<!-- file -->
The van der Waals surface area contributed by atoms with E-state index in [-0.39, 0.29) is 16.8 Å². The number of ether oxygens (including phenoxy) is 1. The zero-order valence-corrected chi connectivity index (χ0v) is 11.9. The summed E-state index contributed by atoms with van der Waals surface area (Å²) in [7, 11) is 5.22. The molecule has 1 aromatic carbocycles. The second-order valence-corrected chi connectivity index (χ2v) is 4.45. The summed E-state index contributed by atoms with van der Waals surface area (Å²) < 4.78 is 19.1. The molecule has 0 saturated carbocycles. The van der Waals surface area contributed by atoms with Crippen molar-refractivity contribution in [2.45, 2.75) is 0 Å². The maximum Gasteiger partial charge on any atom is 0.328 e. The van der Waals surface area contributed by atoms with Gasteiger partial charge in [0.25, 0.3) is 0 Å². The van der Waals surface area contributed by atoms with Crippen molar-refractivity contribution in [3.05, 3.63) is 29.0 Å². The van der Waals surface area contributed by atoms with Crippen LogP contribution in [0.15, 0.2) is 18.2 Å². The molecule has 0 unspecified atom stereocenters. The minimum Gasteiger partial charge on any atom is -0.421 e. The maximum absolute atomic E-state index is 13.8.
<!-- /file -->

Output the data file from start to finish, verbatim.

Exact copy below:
The van der Waals surface area contributed by atoms with E-state index in [-0.39, 0.29) is 16.8 Å². The number of ether oxygens (including phenoxy) is 1. The zero-order valence-corrected chi connectivity index (χ0v) is 11.9. The summed E-state index contributed by atoms with van der Waals surface area (Å²) in [7, 11) is 5.22. The molecule has 1 aromatic carbocycles. The second-order valence-corrected chi connectivity index (χ2v) is 4.45. The summed E-state index contributed by atoms with van der Waals surface area (Å²) < 4.78 is 19.1. The molecule has 0 saturated carbocycles. The van der Waals surface area contributed by atoms with Crippen molar-refractivity contribution in [2.45, 2.75) is 0 Å². The maximum Gasteiger partial charge on any atom is 0.328 e. The van der Waals surface area contributed by atoms with Gasteiger partial charge in [0.25, 0.3) is 0 Å². The van der Waals surface area contributed by atoms with Crippen molar-refractivity contribution in [3.05, 3.63) is 29.0 Å². The van der Waals surface area contributed by atoms with Crippen LogP contribution in [0.15, 0.2) is 18.2 Å². The molecule has 0 unspecified atom stereocenters. The minimum Gasteiger partial charge on any atom is -0.421 e. The maximum absolute atomic E-state index is 13.8.